Jesus vs. the Easter Bunny

Photo: Phillip Shippert Photo: Phillip Shippert

Lamb bread helps win the contest

By Michelle Sessions DiFranco

With all of the marketing and commercialized clutter that herald Easter these days, the Easter Bunny rules supreme. Kids know it well. To them, it’s all about the candy embedded in the fake grass. For many, with the exception of a Lenten resolution and going to Easter Mass, there isn’t much out there to remind them of the true meaning of Easter.

When my husband was growing up, there was one tangible item on the dinner table every Easter that was symbolic of our Savior, though. It might not be as sugary as a Cadbury Egg or jellybeans, but kids love it because it is creative and recognizable. The “lamb bread” takes the shape of an actual lamb. If we parents take the time to explain its symbolism, it puts a few more points on the home-team scoreboard in the annual Jesus-vs.-Easter Bunny rivalry.

Bread is, of course, representative of the body of Christ. The shape of the lamb symbolizes the sacrifice of Jesus. To the kids, the whole thing is “neat,” “cute” or “cool” — and the boys usually vie for who gets to eat the head. But with a little explanation before the bread is broken, kids can be given a little seed of understanding into the miracle of Christ — a seed that will hopefully one day bloom into an adult Catholic faith.

Lamb bread
• 1 1/2 packages active dry yeast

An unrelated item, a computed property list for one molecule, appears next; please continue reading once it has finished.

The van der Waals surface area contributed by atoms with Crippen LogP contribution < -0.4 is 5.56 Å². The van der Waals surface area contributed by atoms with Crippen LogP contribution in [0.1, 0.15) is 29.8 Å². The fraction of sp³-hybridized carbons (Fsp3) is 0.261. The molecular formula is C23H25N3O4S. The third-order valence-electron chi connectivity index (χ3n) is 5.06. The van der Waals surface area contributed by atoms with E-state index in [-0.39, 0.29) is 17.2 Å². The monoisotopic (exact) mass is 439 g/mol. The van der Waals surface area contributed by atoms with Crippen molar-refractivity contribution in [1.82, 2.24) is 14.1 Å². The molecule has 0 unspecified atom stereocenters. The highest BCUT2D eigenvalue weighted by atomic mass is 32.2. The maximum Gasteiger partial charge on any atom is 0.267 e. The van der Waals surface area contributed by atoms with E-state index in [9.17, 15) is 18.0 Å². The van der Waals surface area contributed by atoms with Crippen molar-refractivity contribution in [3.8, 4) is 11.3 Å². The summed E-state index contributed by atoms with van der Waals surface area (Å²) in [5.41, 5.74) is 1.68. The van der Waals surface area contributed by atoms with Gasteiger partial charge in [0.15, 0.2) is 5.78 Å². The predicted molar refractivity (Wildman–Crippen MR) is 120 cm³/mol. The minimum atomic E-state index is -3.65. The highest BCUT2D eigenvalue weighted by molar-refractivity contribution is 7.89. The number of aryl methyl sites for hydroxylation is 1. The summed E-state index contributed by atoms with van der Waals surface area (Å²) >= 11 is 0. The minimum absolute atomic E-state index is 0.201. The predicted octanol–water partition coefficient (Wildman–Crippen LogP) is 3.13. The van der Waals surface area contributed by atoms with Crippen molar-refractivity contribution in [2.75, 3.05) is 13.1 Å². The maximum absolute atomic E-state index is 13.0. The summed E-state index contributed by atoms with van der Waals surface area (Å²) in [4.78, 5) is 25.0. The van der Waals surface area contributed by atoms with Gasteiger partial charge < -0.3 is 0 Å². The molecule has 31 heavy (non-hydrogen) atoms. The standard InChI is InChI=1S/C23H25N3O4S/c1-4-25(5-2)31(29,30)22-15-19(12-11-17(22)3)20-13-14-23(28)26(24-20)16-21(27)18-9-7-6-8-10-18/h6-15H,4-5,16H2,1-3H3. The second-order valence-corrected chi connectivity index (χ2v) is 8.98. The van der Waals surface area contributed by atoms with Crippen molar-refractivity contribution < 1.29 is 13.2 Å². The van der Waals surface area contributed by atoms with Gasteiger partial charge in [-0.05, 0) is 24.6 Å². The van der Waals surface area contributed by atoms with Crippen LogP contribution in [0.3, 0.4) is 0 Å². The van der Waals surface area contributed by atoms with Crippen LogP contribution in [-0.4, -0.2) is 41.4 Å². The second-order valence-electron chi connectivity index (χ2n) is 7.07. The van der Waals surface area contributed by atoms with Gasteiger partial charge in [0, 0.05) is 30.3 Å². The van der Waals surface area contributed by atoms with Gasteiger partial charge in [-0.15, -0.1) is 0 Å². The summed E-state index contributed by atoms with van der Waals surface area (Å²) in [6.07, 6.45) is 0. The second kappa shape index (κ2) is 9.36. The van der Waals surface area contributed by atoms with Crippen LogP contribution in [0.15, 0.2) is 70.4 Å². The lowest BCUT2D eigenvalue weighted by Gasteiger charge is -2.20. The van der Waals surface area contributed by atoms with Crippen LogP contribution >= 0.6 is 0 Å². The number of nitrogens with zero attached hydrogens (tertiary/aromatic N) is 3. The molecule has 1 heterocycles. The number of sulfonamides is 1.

• 1/2 cup warm water (not hot)
• 1/2 teaspoon sugar   
• 3/4 cup warm milk
• 1/3 cup sugar
• 1/4 cup butter (softened)
• 1 1/2 teaspoons salt
• 3 to 3 3/4 cups all-purpose flour
• 2 tablespoons sesame seeds
• 1 raisin

Egg wash
• 1 egg white
• 1 tablespoon water

Dissolve yeast, then sugar, in warm water. Let stand for 10 minutes until frothy.

In a large bowl, combine warm milk, sugar, butter and salt. Stir in yeast mixture. With a mixer or by hand, slowly mix in half of the flour until well blended. Continue to mix in more flour until a stiff dough is formed. Knead until dough is smooth and elastic.

Place in a bowl lightly greased with cooking oil. Cover bowl with plastic wrap and a towel and store in a warm place until dough doubles in size (about an hour).

Punch down the dough and separate into four even portions.

Roll first portion into a 9-inch-by-6-inch oval (body) 1/4 of an inch thick. Trim an inch off across the top and place onto a greased cookie sheet.

Roll another portion into a 9-inch rope. Divide as follows: one 4-inch section (head), two 1-inch sections (tail and ear), and two 1 1/2-inch sections (legs). Shape head into an oval and attach to body. Pinch to seal. Shape nose and flatten head slightly. Roll each leg to 2-inch-long ovals and attach to bottom of body. Pinch to seal. Shape tail and ear and attach. Pinch to seal.

Preheat oven to 375 degrees. Whisk egg white and water in a small bowl. Set aside.

Using the remaining dough, make 24 to 26 1-inch balls and then several 1/2-inch or smaller-sized balls. Arrange the 1-inch balls over the main body leaving a 1/4-inch border exposed. Arrange smaller balls between the larger balls and on top of the head. Insert a raisin for the eye and cut a vertical slit into each leg.

Brush with the egg wash and bake for 10 minutes. Quickly brush on more egg wash and sprinkle sesame seeds over the head and body. Bake 15–20 minutes longer or until lightly brown on top. Transfer to a wire rack and let cool slightly. Enjoy!

Michelle Sessions DiFranco is a designer and the mother of two children.